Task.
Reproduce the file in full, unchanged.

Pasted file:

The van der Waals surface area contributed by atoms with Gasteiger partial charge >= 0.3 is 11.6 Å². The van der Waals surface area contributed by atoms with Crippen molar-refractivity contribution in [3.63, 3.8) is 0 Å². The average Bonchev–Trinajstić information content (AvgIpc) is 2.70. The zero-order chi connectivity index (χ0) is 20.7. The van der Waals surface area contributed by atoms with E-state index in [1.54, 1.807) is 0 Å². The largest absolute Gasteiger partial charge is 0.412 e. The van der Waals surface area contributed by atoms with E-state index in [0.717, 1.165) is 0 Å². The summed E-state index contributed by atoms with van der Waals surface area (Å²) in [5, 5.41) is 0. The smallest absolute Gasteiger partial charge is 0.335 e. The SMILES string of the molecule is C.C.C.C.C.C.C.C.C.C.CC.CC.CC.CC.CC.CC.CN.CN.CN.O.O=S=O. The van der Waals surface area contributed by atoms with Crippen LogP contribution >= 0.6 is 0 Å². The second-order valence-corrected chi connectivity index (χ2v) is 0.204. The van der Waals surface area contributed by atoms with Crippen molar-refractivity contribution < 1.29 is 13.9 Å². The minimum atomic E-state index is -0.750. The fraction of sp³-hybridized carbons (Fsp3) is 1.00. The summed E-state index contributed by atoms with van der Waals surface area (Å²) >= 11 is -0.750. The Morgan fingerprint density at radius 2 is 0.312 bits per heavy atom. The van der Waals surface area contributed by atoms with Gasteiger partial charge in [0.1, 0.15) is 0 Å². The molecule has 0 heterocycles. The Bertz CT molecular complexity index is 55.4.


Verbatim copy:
The van der Waals surface area contributed by atoms with Gasteiger partial charge >= 0.3 is 11.6 Å². The van der Waals surface area contributed by atoms with Crippen molar-refractivity contribution in [3.63, 3.8) is 0 Å². The average Bonchev–Trinajstić information content (AvgIpc) is 2.70. The zero-order chi connectivity index (χ0) is 20.7. The van der Waals surface area contributed by atoms with E-state index in [1.54, 1.807) is 0 Å². The largest absolute Gasteiger partial charge is 0.412 e. The van der Waals surface area contributed by atoms with E-state index in [0.717, 1.165) is 0 Å². The summed E-state index contributed by atoms with van der Waals surface area (Å²) in [5, 5.41) is 0. The smallest absolute Gasteiger partial charge is 0.335 e. The SMILES string of the molecule is C.C.C.C.C.C.C.C.C.C.CC.CC.CC.CC.CC.CC.CN.CN.CN.O.O=S=O. The van der Waals surface area contributed by atoms with Crippen LogP contribution >= 0.6 is 0 Å². The second-order valence-corrected chi connectivity index (χ2v) is 0.204. The van der Waals surface area contributed by atoms with Crippen molar-refractivity contribution < 1.29 is 13.9 Å². The minimum atomic E-state index is -0.750. The fraction of sp³-hybridized carbons (Fsp3) is 1.00. The summed E-state index contributed by atoms with van der Waals surface area (Å²) >= 11 is -0.750. The Morgan fingerprint density at radius 2 is 0.312 bits per heavy atom. The van der Waals surface area contributed by atoms with Gasteiger partial charge in [0.1, 0.15) is 0 Å². The molecule has 0 heterocycles. The Bertz CT molecular complexity index is 55.4.